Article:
— Nathan Hale soldier for the Continental Army during the American Revolutionary War 1755 - 1776
Last words before being hanged by the British as a spy, (September 22, 1776), according to the account by William Hull based on reports by British Captain John Montresor who was present and who spoke to Hull under a flag of truce the next day:
‘On the morning of his execution,’ continued the officer, ‘my station was near the fatal spot, and I requested the Provost Marshal to permit the prisoner to sit in my marquee, while he was making the necessary preparations. Captain Hale entered: he was calm, and bore himself with gentle dignity, in the consciousness of rectitude and high intentions. He asked for writing materials, which I furnished him: he wrote two letters, one to his mother and one to a brother officer.’ He was shortly after summoned to the gallows. But a few persons were around him, yet his characteristic dying words were remembered. He said, ‘I only regret, that I have but one life to lose for my country.’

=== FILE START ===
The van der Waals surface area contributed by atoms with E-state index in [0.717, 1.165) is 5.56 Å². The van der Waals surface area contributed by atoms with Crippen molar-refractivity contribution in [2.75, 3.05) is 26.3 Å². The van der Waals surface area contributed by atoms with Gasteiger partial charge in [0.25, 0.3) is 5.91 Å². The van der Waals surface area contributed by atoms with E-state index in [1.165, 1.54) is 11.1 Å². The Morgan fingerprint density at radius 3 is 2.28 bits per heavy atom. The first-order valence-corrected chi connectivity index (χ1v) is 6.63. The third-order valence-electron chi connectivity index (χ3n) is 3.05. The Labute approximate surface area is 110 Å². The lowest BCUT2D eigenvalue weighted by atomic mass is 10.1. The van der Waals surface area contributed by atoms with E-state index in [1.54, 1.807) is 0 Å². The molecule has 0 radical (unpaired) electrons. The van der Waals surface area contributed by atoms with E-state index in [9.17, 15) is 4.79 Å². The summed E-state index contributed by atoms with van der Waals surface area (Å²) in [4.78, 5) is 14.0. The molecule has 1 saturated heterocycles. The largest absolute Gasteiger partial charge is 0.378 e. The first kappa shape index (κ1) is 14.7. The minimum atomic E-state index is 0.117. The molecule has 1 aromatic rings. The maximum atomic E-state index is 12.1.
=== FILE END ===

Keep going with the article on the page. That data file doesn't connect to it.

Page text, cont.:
Some speculation exists that Hale might have been repeating or paraphrasing lines from Joseph Addison's play Cato, Act IV, Scene IV:
How beautiful is death when earned by virtue.
Who would not be that youth? What pity is it
that we can die but once to serve our country.
See George Dudley Seymour, Captain Nathan Hale, Major John Palsgrave Wyllys, A Digressive History, (1933), p. 39.
Another early variant of his last words exists, as reported in the Independent Chronicle and the Universal Advertiser (17 May 1781):
I am so satisfied with the cause in which I have engaged, that my only regret is, that I have not more lives than one to offer in its service.